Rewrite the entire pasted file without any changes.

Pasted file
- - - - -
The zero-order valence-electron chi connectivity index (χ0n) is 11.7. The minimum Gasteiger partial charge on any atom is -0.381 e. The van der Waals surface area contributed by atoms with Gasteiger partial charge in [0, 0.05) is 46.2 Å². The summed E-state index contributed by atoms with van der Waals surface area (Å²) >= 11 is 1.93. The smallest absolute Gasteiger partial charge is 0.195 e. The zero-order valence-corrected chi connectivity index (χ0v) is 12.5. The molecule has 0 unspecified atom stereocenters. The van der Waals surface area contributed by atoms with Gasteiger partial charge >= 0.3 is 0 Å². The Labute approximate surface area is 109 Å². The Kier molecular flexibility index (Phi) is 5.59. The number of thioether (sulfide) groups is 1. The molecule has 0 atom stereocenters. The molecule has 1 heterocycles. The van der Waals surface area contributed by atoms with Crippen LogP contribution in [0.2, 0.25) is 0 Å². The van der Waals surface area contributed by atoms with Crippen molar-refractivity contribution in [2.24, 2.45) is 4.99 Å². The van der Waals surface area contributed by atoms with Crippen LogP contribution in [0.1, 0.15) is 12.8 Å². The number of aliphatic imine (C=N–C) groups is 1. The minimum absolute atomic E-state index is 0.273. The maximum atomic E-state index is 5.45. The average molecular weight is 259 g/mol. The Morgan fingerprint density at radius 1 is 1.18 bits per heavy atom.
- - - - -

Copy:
The zero-order valence-electron chi connectivity index (χ0n) is 11.7. The minimum Gasteiger partial charge on any atom is -0.381 e. The van der Waals surface area contributed by atoms with Gasteiger partial charge in [0, 0.05) is 46.2 Å². The summed E-state index contributed by atoms with van der Waals surface area (Å²) >= 11 is 1.93. The smallest absolute Gasteiger partial charge is 0.195 e. The zero-order valence-corrected chi connectivity index (χ0v) is 12.5. The molecule has 0 unspecified atom stereocenters. The van der Waals surface area contributed by atoms with Gasteiger partial charge >= 0.3 is 0 Å². The Labute approximate surface area is 109 Å². The Kier molecular flexibility index (Phi) is 5.59. The number of thioether (sulfide) groups is 1. The molecule has 0 atom stereocenters. The molecule has 1 heterocycles. The van der Waals surface area contributed by atoms with Crippen LogP contribution in [0.2, 0.25) is 0 Å². The van der Waals surface area contributed by atoms with Crippen molar-refractivity contribution in [2.24, 2.45) is 4.99 Å². The van der Waals surface area contributed by atoms with Crippen LogP contribution in [0.1, 0.15) is 12.8 Å². The number of aliphatic imine (C=N–C) groups is 1. The minimum absolute atomic E-state index is 0.273. The maximum atomic E-state index is 5.45. The average molecular weight is 259 g/mol. The Morgan fingerprint density at radius 1 is 1.18 bits per heavy atom.